We decline to follow the analysis pursued in the cases cited by MP because those courts only focused on the defendants' current compliance, assuming that the questioned deductions were inadvertent even when an established policy of making such deductions existed. See, e.g., Fire Fighters Local 2141, 720 F. Supp. at 1232. Subsection (6) establishes conditions which must be satisfied even before the current compliance and reimbursement necessary to preserve the exempt status of the disputed employees are considered. "[W]here a deduction not permitted by these interpretations is inadvertent, or is made for reasons other than lack of work, the exemption will not be considered to have been lost if the employer reimburses the employee for such deduction and promises to comply in the future." 29 C.F.R. § 541.118(a)(6). Thus, before the employer's remedial actions may be assessed, it must be clear that the improper deductions were made only for the reasons set forth in the regulation. The reasons for the improper deductions were never addressed by the cases upon which MP relies. We will not, in contrast, allow use of the "window of correction" unless the regulation is fully satisfied.

MP argues that the "window of correction" is available because the deductions were made for reasons other than lack of work. Accepting MP's unchallenged representation that the firm was very busy and in fact growing, the argument is that the deductions were the result of an employee not working as opposed to work not being available for the employee to perform. The question is whether the phrase "made for reasons other than lack of work" encompasses the scenario MP proposes.

We must defer to an administrator's interpretation of its own regulations. Udall v. Tallman, 380 U.S. 1, 17, 85 S.Ct. 792, 801, 13 L.Ed.2d 616 (1965). The problem here is that no interpretation of the phrase "reasons other than lack of work" has been made by the Administrator. Without the guidance of an administrative interpretation, we must then turn to standard statutory construction. In determining the scope of a regulation, we look first to its language, see United States v. Turkette, 452 U.S. 576, 580, 101 S.Ct. 2524, 2527, 69 L.Ed.2d 246 (1981), giving the "words used" their "ordinary meaning," Richards v. United States, 369 U.S. 1, 9, 82 S.Ct. 585, 591, 7 L.Ed.2d 492 (1962).

The paramount concern of subsection (6) is that a salaried employee's compensation not be reduced if work is not available for him or her to perform. Indeed, this notion appears twice within the one paragraph of this regulation. While the regulation makes it clear that an employer may not use the "window of correction" when the salaried employee's compensation has been reduced because there is no work available, there is no suggestion that reductions for other reasons would be a bar to using the "window of correction."

The language of subsection (6) contains no ambiguity and we must conclude that "lack of work" means precisely that. No argument has been made by the Department of Labor that the MP reductions were made as a result of no work being available. Instead, the plaintiff's entire argument centers on the structure of the compensation plan. Because there has been no contention that the deductions in question were made as a result of work lacking for the employee, we must hold that one of the available criteria precedent to use of the "window of correction" by MP has been satisfied.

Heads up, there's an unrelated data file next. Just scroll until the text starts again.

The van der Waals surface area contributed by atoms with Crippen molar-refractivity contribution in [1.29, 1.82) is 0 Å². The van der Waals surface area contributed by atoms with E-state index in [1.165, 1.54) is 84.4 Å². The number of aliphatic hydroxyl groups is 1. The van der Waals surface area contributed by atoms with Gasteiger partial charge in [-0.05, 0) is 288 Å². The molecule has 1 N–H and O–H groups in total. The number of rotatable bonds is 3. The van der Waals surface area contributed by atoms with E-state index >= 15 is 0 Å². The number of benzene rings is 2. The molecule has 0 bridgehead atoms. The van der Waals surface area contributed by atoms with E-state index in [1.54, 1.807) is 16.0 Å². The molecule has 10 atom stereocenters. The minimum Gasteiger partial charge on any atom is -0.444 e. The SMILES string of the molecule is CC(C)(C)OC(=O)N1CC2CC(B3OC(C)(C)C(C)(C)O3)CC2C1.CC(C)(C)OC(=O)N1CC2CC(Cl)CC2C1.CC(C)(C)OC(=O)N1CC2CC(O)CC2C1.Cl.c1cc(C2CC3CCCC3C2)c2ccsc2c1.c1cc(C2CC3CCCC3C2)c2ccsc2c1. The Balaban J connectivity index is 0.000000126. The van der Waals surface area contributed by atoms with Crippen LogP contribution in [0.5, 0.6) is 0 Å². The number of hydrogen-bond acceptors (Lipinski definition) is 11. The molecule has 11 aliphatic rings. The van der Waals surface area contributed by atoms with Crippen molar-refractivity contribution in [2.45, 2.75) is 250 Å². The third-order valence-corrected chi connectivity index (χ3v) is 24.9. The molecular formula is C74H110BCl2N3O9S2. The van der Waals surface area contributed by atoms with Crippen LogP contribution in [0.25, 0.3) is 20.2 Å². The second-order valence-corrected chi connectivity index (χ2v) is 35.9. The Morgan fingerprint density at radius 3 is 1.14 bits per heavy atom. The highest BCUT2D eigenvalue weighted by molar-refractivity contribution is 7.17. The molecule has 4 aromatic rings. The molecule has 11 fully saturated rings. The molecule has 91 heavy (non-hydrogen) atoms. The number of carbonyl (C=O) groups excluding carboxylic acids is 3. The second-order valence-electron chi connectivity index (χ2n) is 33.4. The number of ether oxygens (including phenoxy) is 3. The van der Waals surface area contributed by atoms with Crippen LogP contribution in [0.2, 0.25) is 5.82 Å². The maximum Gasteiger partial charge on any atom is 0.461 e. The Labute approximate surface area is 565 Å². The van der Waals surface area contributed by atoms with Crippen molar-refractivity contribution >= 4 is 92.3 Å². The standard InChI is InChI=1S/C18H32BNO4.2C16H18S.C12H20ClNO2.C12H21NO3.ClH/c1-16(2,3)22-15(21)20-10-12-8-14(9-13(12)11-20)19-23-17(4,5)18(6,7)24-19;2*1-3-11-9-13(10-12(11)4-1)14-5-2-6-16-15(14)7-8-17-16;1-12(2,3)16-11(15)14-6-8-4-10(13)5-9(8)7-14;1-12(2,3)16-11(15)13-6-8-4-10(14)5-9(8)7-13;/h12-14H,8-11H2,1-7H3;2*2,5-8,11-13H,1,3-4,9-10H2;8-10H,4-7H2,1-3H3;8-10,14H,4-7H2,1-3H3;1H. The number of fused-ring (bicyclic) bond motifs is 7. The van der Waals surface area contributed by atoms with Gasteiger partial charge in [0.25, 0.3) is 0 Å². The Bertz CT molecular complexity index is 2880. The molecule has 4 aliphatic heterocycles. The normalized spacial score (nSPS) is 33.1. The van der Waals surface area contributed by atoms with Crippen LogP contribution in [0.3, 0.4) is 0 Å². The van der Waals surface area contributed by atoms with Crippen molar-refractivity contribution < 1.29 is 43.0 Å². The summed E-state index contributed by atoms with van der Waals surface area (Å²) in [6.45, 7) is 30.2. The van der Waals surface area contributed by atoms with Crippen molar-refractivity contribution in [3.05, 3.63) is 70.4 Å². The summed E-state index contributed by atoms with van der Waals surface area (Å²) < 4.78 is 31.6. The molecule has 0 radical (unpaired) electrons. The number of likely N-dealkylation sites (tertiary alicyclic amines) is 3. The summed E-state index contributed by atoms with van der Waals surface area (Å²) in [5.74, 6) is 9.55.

The regulation poses the conditions in the alternative. Its words indicate that so long as the improper deductions were made for "reasons other than lack of work" or inadvertently, the "window of correction" may be used by an employer who has reimbursed the affected employees and promised to comply with the regulations in the future. Under a plain reading of the regulation, we could therefore conclude that because 1) MP made the improper deductions for reasons other than lack of work and 2) it has reimbursed the affected employees and promised to comply with the regulation in the future, MP may use the "window of correction" to preserve the exempt status of the disputed employees in grades 6 though 9.

However, we have grave doubts that the Department of Labor intended the regulation to be read alternatively with respect to the reasons underlying the barred deduction. We believe that a better reading of the regulation would take these conditions conjunctively, requiring that the improper deductions have been made both for "reasons other than lack of work" and "inadvertently." See McNally v. United States, 483 U.S. 350, 358-60, 107 S.Ct. 2875, 2880-82, 97 L.Ed.2d 292 (1987) (reading disjunctive prohibitions of 18 U.S.C. § 1341 in conjunction); United States v. Schwartz, 924 F.2d 410, 416 (2nd Cir. 1991). This application is necessary so that employers, whose payroll policies preclude exempt status for employees under 29 C.F.R. § 541.118(a) because the employees' salaries have been subjected to reduction on the basis of the quality or quantity, may not escape the strictures of the Fair Labor Standards Act with merely a slap on the wrist. For example, if the regulation were read in the alternative, an employer who purposely reduced the salaries of its professional employees every time they were late for work would be able to take advantage of the "window of correction" because the reductions were made for "reasons other than lack of work." It is the subjecting of salary to reduction on the basis of quantity of work performed that precludes exempt status for these employees; to allow the employer to use the "window of correction" so easily would undercut the need for employer compliance with 29 C.F.R. § 541.118(a) prior to a Department of Labor investigation. Thus, we consider it essential that, in addition to having been made for reasons other than lack of work, the improper deductions also have been made inadvertently. This would prevent the incongruous situation of employers cynically undertaking corporate policies which subject the salaries of their professional, managerial and administrative employees to reduction for reasons other than lack of work, knowing that the exempt status of the affected employees would be restored through reimbursement and a promise to comply, if the employer is caught. With that view, we will now consider whether the improper deductions made by MP were inadvertent.